During the first 20 minutes of Baggage Claim, it dawned on me: if you’re up for this movie, you’ll have a mostly good time. This is simple enough, until mid-film, when the story starts to lose its way. An hour in the film hits turbulence, keeping us in a holding pattern that’s not nearly as fun or energetic as it initially promises to be. It’s apparent who is the perfect man for our leading lady, Montana Moore, a flight attendant played by Paula Patton.
The fear many women face is that they will all eventually turn into their mothers, but Montana is a bit of a paradox, and is played with the complexity she demands. On one hand this is could be an inspirational film for African American teenage girls; there are so few role models on screen and Montana is, for the most part, a strong independent women, but, on the other hand, she isn’t. The film dangerously wants to have it both ways with two endings — like Montana it doesn’t quite know what it wants.
Patton plays her with the right mix of complexity and levity required, in a role that in a Caucasian-centric Hollywood might otherwise might be perfect for Kristen Wiig. It’s a shame writer/director David E. Talbert reverts into clichés instead of further probing and developing Montana; she goes on an emotional journey, I’m not sure we join her. The plot is pure sitcom with a leading lady that, instead of getting suckered into a plot that has too little pay off, should be more like the hero of a Nicole Holofcener film, with the anxieties of documentarian Nina Davenport.
The problem is while the first 20 minutes promises a sitcom, the story quickly loses its way. The huge problem is Montana, despite a revelation that is typical in these kinds of movies, she learns something about herself, but the journey isn’t quite as rich. The other problem is the film, likely restricted by budget and mostly shot in Los Angeles, features too little of each city Montana travels to during her silly quest.
The plot is simple enough: Montana is about to turn 30, her mom (Jenifer Lewis) has been married five times and her little sister (Lauren London), still in college, is engaged. Montana has 30 days to find the perfect man and get him to propose (really, do people move this quickly?) because she can’t let her little sister have all the fun. This all seems a little sick to me, but let’s just go with it, helped by the fact the story has a few smart one-liners early on.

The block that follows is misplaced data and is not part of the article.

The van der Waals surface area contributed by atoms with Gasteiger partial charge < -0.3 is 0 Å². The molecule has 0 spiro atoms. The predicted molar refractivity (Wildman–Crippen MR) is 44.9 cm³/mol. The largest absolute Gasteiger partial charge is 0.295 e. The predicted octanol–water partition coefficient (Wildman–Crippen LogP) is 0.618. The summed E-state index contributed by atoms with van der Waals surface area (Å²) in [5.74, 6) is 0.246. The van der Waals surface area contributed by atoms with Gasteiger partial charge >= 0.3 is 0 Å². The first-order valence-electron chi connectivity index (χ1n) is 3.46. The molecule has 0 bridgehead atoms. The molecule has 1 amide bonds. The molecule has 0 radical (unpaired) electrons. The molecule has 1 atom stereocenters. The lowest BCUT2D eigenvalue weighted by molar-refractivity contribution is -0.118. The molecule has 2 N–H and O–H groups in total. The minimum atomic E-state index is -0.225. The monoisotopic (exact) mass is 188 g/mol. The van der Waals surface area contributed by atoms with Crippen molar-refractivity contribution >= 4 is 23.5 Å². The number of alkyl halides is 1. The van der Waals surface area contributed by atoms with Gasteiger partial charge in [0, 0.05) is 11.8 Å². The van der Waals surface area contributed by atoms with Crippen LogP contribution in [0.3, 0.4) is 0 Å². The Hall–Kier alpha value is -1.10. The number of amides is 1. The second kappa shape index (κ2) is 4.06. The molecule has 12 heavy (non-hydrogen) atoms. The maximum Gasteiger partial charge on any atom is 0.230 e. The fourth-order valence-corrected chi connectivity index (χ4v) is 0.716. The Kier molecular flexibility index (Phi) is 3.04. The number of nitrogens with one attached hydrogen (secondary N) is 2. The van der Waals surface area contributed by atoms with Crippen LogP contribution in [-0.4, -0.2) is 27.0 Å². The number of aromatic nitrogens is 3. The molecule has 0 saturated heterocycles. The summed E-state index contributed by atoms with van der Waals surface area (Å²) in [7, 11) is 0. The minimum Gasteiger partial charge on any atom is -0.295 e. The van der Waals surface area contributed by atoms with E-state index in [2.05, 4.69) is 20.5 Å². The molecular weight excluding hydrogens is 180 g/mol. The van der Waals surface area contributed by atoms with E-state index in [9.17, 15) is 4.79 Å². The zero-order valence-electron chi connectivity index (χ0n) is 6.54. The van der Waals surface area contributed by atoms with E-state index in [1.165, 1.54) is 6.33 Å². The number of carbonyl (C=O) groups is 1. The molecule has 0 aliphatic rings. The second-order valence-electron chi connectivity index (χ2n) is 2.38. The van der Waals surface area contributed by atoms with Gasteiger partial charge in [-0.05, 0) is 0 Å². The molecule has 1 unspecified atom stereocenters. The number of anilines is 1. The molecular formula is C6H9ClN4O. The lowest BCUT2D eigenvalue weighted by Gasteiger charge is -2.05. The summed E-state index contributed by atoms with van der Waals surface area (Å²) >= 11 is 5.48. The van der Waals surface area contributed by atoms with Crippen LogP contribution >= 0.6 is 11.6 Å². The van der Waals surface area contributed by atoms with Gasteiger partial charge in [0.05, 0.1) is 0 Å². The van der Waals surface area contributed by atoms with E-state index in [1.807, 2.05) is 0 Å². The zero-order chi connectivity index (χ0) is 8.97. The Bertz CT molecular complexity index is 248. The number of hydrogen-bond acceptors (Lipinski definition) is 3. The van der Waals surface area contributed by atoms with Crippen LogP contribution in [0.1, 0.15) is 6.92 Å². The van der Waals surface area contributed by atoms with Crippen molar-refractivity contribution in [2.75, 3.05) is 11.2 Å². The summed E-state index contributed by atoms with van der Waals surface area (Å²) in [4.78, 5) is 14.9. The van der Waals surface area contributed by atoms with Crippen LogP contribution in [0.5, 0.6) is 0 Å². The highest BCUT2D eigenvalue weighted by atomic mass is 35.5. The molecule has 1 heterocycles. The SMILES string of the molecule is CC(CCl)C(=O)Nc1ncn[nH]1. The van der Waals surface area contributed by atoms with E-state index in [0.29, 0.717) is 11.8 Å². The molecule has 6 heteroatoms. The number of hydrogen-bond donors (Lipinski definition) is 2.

Jill Scott and Adam Brody play Montana’s co-workers, who have some funny moments as they conspire (along with allies in multiple areas in airport operations, including Ludacris as a TSA agent) to have Montana run into all her ex-boyfriends as they fly around the country. They include hip-hop mogul Damon Diesel (Trey Songz), a libertarian running for congress, Langston Jefferson Battle III (Taye Diggs), and a hospitality mogul seeking “adventure” (or “international travel booty”) Quinton Jamison (Djimon Hounsou). And of course there is Bill (Derek Luke), her high school BFF whom happens to live next door, because every sitcom star needs a wacky next-door neighbor who also happens to be a sweet and dedicated friend.
Written and directed by Talbert and based upon his novel of the same name, Baggage Claim focuses too much on plot and too little on character. Given all the talent involved it’s a shame the screenplay wasn’t more ambitious. For a woman that “discovers” herself, it’s a little odd she’s rarely given a moment to herself, especially in her travels. If only she’d venture out of the lobby of her business class hotel, but I suppose that’s the point. At least Gwyneth Paltrow in her flight attendant movie, the charming A View from the Top, got to walk around Paris; poor Montana Moore gets a depressing view of an all too hegemonic United States — it’s all airport terminals and lobby bars, and that’s why she keeps meeting the same kinds of men.
Baggage Claim is now in wide release.